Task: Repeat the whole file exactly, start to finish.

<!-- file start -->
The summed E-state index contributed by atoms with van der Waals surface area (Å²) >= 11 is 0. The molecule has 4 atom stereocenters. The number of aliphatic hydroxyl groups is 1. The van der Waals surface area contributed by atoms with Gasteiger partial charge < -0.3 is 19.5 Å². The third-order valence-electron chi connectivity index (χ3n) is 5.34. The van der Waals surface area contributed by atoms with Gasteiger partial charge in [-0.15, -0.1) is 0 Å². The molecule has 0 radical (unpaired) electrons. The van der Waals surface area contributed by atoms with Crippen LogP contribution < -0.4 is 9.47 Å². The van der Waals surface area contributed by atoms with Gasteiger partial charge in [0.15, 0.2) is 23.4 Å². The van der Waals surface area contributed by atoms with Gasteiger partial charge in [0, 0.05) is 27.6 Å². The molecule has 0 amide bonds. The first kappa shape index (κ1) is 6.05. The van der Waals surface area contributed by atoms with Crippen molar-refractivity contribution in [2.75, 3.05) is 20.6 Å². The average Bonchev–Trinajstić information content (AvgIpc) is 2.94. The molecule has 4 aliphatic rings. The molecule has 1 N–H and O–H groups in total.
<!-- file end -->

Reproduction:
The summed E-state index contributed by atoms with van der Waals surface area (Å²) >= 11 is 0. The molecule has 4 atom stereocenters. The number of aliphatic hydroxyl groups is 1. The van der Waals surface area contributed by atoms with Gasteiger partial charge < -0.3 is 19.5 Å². The third-order valence-electron chi connectivity index (χ3n) is 5.34. The van der Waals surface area contributed by atoms with Gasteiger partial charge in [-0.15, -0.1) is 0 Å². The molecule has 0 radical (unpaired) electrons. The van der Waals surface area contributed by atoms with Crippen LogP contribution < -0.4 is 9.47 Å². The van der Waals surface area contributed by atoms with Gasteiger partial charge in [0.15, 0.2) is 23.4 Å². The van der Waals surface area contributed by atoms with Gasteiger partial charge in [0, 0.05) is 27.6 Å². The molecule has 0 amide bonds. The first kappa shape index (κ1) is 6.05. The van der Waals surface area contributed by atoms with Crippen molar-refractivity contribution in [2.75, 3.05) is 20.6 Å². The average Bonchev–Trinajstić information content (AvgIpc) is 2.94. The molecule has 4 aliphatic rings. The molecule has 1 N–H and O–H groups in total.